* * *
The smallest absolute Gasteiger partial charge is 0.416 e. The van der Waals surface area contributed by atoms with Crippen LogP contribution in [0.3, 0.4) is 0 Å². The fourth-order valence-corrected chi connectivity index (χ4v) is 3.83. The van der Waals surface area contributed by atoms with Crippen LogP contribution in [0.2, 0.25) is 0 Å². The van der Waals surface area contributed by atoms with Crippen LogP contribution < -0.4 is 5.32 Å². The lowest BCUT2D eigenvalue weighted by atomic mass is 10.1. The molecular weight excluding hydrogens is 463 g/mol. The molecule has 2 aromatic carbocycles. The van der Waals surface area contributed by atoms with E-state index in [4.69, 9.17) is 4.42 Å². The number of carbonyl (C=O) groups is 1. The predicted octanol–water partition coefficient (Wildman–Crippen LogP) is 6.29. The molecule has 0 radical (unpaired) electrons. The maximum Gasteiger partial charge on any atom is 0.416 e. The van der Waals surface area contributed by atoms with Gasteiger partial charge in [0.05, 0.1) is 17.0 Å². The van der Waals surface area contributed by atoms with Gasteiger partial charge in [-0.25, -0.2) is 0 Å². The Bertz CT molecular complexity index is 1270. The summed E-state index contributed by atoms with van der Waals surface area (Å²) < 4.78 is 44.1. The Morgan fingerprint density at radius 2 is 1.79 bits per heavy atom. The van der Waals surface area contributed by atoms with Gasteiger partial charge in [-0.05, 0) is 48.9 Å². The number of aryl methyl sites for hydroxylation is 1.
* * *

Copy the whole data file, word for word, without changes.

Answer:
The smallest absolute Gasteiger partial charge is 0.416 e. The van der Waals surface area contributed by atoms with Crippen LogP contribution in [0.3, 0.4) is 0 Å². The fourth-order valence-corrected chi connectivity index (χ4v) is 3.83. The van der Waals surface area contributed by atoms with Crippen LogP contribution in [0.2, 0.25) is 0 Å². The van der Waals surface area contributed by atoms with Crippen LogP contribution < -0.4 is 5.32 Å². The lowest BCUT2D eigenvalue weighted by atomic mass is 10.1. The molecular weight excluding hydrogens is 463 g/mol. The molecule has 2 aromatic carbocycles. The van der Waals surface area contributed by atoms with E-state index in [4.69, 9.17) is 4.42 Å². The number of carbonyl (C=O) groups is 1. The predicted octanol–water partition coefficient (Wildman–Crippen LogP) is 6.29. The molecule has 0 radical (unpaired) electrons. The maximum Gasteiger partial charge on any atom is 0.416 e. The van der Waals surface area contributed by atoms with Gasteiger partial charge in [0.05, 0.1) is 17.0 Å². The van der Waals surface area contributed by atoms with Gasteiger partial charge in [-0.25, -0.2) is 0 Å². The Bertz CT molecular complexity index is 1270. The summed E-state index contributed by atoms with van der Waals surface area (Å²) < 4.78 is 44.1. The Morgan fingerprint density at radius 2 is 1.79 bits per heavy atom. The van der Waals surface area contributed by atoms with Gasteiger partial charge in [-0.05, 0) is 48.9 Å². The number of aryl methyl sites for hydroxylation is 1.